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Mimic Mimic

January 18, 2012

When an Indonesian octopus mimics poisonous fish, a smaller fish takes advantage.

Transcript

BOB HIRSHON (host):

Mimicking a mimic.  I’m Bob Hirshon and this is Science Update.

To avoid predators, the mimic octopus of Indonesia contorts its body and adjusts its swimming patterns to resemble a sea snake or one of several toxic fish.  Now, ichtyologist Luiz Rocha of the California Academy of Sciences and his colleagues have discovered that a small, timid fish called the jawfish actually mimics the mimic octopus.

LUIZ ROCHA (California Academy of Sciences):

The jawfish is not mimicking anything that is mimicked by the octopus.  So the jawfish is not mimicking the lionfish, for example.  Or a sea snake.  It’s mimicking the actual mimic.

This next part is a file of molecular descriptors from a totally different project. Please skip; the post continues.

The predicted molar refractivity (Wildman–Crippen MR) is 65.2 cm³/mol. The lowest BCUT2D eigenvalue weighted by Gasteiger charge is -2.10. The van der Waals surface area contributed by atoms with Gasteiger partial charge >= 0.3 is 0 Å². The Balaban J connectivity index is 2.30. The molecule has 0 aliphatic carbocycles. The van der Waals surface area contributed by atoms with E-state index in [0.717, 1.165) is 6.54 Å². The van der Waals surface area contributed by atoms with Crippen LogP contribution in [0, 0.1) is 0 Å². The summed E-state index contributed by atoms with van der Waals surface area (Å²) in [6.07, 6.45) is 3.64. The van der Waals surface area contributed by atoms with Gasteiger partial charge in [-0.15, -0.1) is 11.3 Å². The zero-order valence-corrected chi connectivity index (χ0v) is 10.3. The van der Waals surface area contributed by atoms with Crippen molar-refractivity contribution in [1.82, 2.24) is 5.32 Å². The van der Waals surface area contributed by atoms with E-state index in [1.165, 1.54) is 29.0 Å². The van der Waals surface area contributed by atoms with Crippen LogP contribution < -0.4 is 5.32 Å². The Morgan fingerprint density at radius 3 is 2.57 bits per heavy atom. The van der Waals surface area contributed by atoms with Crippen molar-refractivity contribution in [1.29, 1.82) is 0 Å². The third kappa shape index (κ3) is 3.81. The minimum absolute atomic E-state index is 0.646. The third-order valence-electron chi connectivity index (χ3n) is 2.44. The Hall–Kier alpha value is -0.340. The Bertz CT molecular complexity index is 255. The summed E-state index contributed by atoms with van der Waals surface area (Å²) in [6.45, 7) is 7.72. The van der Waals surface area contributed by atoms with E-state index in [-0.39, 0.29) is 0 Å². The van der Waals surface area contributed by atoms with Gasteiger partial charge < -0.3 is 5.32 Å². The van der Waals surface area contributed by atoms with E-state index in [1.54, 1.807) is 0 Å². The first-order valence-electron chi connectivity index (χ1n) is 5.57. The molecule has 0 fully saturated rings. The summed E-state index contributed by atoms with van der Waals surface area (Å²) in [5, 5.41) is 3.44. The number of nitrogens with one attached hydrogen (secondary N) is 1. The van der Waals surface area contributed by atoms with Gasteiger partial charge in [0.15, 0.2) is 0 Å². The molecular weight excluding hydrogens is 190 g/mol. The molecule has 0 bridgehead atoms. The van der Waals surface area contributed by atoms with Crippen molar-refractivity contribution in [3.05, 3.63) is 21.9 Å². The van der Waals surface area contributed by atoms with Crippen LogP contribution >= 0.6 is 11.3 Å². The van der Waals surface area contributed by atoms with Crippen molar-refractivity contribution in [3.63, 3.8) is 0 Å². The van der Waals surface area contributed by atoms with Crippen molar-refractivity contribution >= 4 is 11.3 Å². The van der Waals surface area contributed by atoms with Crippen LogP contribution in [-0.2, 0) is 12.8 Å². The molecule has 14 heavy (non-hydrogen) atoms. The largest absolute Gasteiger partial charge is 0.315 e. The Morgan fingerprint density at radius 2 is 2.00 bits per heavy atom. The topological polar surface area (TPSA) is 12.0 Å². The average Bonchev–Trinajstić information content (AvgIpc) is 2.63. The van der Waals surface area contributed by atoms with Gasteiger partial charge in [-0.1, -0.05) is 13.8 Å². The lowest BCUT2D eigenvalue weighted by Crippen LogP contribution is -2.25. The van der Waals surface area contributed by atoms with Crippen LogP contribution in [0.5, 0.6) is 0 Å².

HIRSHON:

He says the jawfish rarely ventures out of its burrow alone.  But it will swim in the open with a mimic octopus, blending into its tentacles while the octopus itself puts up its own false front.  Rocha says it’s the first known fish in the sea to mimic a skilled imposter, rather than a genuinely dangerous species.  I’m Bob Hirshon for AAAS, the Science Society.